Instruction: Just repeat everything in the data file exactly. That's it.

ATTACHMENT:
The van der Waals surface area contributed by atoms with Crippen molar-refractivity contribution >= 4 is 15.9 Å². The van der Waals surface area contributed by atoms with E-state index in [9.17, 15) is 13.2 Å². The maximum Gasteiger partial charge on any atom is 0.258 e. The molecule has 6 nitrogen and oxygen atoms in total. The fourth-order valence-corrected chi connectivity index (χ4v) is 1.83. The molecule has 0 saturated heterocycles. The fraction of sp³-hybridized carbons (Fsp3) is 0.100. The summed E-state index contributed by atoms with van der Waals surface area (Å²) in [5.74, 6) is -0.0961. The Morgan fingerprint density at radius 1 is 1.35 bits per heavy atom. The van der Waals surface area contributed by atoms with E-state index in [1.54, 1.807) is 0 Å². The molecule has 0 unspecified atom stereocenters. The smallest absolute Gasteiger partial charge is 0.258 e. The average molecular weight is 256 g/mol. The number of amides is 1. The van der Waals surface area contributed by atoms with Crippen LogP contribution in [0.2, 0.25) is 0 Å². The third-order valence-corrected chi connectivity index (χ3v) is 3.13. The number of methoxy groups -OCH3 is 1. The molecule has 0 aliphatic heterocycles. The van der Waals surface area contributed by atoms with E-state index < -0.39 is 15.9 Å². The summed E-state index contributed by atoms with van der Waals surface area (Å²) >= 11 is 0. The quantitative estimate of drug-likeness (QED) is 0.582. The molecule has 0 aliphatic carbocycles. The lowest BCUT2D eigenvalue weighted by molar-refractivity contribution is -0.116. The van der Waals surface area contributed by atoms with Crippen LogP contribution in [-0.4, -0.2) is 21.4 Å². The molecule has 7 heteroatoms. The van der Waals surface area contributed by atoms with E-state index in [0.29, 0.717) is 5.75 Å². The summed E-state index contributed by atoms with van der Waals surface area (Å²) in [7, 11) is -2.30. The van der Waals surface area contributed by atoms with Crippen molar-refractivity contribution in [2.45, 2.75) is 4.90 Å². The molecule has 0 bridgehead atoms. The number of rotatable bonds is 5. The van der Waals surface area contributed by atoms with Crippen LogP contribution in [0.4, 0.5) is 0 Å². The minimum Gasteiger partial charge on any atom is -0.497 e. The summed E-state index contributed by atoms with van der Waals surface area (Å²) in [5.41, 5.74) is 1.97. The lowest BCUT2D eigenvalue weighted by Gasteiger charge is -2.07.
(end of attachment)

The van der Waals surface area contributed by atoms with Crippen molar-refractivity contribution >= 4 is 15.9 Å². The van der Waals surface area contributed by atoms with E-state index in [9.17, 15) is 13.2 Å². The maximum Gasteiger partial charge on any atom is 0.258 e. The molecule has 6 nitrogen and oxygen atoms in total. The fourth-order valence-corrected chi connectivity index (χ4v) is 1.83. The molecule has 0 saturated heterocycles. The fraction of sp³-hybridized carbons (Fsp3) is 0.100. The summed E-state index contributed by atoms with van der Waals surface area (Å²) in [5.74, 6) is -0.0961. The Morgan fingerprint density at radius 1 is 1.35 bits per heavy atom. The van der Waals surface area contributed by atoms with E-state index in [1.54, 1.807) is 0 Å². The molecule has 0 unspecified atom stereocenters. The smallest absolute Gasteiger partial charge is 0.258 e. The average molecular weight is 256 g/mol. The number of amides is 1. The van der Waals surface area contributed by atoms with Crippen LogP contribution in [0.2, 0.25) is 0 Å². The third-order valence-corrected chi connectivity index (χ3v) is 3.13. The number of methoxy groups -OCH3 is 1. The molecule has 0 aliphatic heterocycles. The van der Waals surface area contributed by atoms with E-state index < -0.39 is 15.9 Å². The summed E-state index contributed by atoms with van der Waals surface area (Å²) >= 11 is 0. The quantitative estimate of drug-likeness (QED) is 0.582. The molecule has 0 aliphatic carbocycles. The lowest BCUT2D eigenvalue weighted by molar-refractivity contribution is -0.116. The van der Waals surface area contributed by atoms with Crippen LogP contribution in [-0.4, -0.2) is 21.4 Å². The molecule has 7 heteroatoms. The van der Waals surface area contributed by atoms with E-state index in [0.29, 0.717) is 5.75 Å². The summed E-state index contributed by atoms with van der Waals surface area (Å²) in [7, 11) is -2.30. The van der Waals surface area contributed by atoms with Crippen molar-refractivity contribution in [2.45, 2.75) is 4.90 Å². The molecule has 0 bridgehead atoms. The number of rotatable bonds is 5. The van der Waals surface area contributed by atoms with Crippen LogP contribution in [0.4, 0.5) is 0 Å². The minimum Gasteiger partial charge on any atom is -0.497 e. The summed E-state index contributed by atoms with van der Waals surface area (Å²) in [5.41, 5.74) is 1.97. The lowest BCUT2D eigenvalue weighted by Gasteiger charge is -2.07.